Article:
Kōrero: Veterinary services

Whārangi 1. Early vet services, 1850s to 1940s

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Early days

The first veterinary practice in New Zealand appears to have been that of J. Thomson of Epsom, who advertised in the New Zealander newspaper in August 1850. This was followed by an advertisement from a J. W. Moorhouse in the New Zealand Spectator on 18 June 1856, stating that he would be opening a hospital for sick horses and cattle in the Hutt Valley.

In 1888 J. F. Maclean was appointed the first full-time government veterinarian to the livestock branch of the Lands Department. Until 1893, when the Department of Agriculture was formed and appointed three new veterinarians, there were probably no more than 17 vets in the country.

War vets

Many horses were sent from New Zealand to the South African War (1899–1902). A veterinarian from the Department of Agriculture was put on each ship to care for the animals. This deprived the country of a number of vets for a while, although some returned after delivering the horses. Others served in the war.

A few groups of farmers had organised to obtain veterinary services as early as 1903, when the Southland Farmers Union employed a veterinarian in Invercargill.

By 1909 the Department of Agriculture’s division of veterinary science had 26 veterinarians – 19 of them meat inspectors at freezing works around the country, and six involved with ‘field duties’. The chief veterinarian was C. J. Reakes.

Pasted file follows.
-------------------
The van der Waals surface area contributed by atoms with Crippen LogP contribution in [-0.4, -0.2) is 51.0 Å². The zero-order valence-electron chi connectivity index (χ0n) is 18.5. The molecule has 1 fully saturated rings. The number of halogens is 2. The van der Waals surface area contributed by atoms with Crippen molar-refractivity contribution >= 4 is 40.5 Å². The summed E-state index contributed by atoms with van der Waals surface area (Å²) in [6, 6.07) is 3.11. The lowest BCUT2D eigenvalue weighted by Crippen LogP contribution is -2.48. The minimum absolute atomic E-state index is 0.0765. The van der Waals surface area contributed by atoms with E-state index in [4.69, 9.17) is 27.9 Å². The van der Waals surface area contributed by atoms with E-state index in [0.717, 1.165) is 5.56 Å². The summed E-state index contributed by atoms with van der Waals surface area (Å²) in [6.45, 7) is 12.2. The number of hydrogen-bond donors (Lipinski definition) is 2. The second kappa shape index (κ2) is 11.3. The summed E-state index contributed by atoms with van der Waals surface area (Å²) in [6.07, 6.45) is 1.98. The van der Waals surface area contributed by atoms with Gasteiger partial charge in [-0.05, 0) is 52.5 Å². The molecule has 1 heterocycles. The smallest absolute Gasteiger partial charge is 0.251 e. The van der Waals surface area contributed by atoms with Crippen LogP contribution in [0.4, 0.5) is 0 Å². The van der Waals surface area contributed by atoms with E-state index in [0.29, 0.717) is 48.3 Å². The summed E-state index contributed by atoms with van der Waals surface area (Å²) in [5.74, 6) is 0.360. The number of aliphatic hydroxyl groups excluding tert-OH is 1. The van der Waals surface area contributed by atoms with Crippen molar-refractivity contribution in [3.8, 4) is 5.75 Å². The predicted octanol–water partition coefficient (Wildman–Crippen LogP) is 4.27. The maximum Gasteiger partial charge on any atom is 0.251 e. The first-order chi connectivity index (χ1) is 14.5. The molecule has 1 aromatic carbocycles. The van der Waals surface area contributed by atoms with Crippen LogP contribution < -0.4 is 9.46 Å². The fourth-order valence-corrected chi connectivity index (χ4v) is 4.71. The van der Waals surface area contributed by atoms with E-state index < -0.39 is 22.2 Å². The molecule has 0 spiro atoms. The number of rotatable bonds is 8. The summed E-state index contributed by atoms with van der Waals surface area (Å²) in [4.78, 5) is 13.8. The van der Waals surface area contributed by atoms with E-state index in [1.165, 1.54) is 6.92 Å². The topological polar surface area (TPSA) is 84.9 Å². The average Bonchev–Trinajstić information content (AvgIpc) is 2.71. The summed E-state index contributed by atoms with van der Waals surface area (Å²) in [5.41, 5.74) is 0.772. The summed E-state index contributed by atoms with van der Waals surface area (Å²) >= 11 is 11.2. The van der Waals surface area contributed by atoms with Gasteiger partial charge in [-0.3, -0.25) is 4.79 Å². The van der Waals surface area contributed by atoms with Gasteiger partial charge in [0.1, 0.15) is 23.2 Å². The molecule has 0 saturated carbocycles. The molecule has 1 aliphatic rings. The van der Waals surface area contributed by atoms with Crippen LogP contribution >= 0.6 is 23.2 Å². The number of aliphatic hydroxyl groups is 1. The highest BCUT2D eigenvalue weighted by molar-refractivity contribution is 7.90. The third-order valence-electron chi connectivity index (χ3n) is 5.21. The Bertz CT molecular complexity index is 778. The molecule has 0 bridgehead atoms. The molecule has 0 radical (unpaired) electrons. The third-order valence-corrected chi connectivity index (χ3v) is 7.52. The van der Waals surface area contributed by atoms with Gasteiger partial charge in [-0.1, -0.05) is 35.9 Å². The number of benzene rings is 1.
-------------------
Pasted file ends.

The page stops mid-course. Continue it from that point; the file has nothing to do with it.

When the First World War began, government veterinarians were involved in selecting 9,998 horses to go overseas with the troops. The vets staffed two mobile veterinary sections and a mobile veterinary hospital in Egypt.

A number of veterinary practices funded by groups of farmers were established, including at Balclutha in 1907, Kaipara in 1916, Ngātea, Tūrua and Tāneatua in 1922, on the Rangitīkei plains in 1923, in Central Taranaki in 1931, Rātā in 1934, and Eltham in 1937.

Dairy cooperatives were set up in Northland, Taranaki, Waikato and the Bay of Plenty in the late 1930s and early 1940s. Each employed their own veterinarian.

New Zealand Veterinary Association

The New Zealand Veterinary Association (NZVA) was registered in 1923. In 1943 it formed the Veterinary Services Committee with representatives of government and industry to look at the requirements for providing veterinary services to all livestock owners. Also in 1943, the Dominion Federation of Farmer Veterinary Services was formed to coordinate activities of cooperative practices.

Vet shortage

In the 1940s, New Zealand did not have enough veterinarians – partly because training was not available in New Zealand. In 1943, the Dairy Board and Meat Producers Board provided bursaries for 14 New Zealand students to train as veterinarians at the University of Sydney, followed by 20 more in 1945.

Veterinarians were recruited from Britain and Canada, but there was still an acute shortage. At the end of the Second World War, fewer than 50 veterinarians were practising in New Zealand. Most were in cities.

Me pēnei te tohu i te whārangi:

Hamish Mavor and Bob Gumbrell, 'Veterinary services - Early vet services, 1850s to 1940s', Te Ara - the Encyclopedia of New Zealand, http://www.TeAra.govt.nz/mi/veterinary-services/page-1 (accessed 27 May 2024)

He kōrero nā Hamish Mavor and Bob Gumbrell, i tāngia i te 24 Nov 2008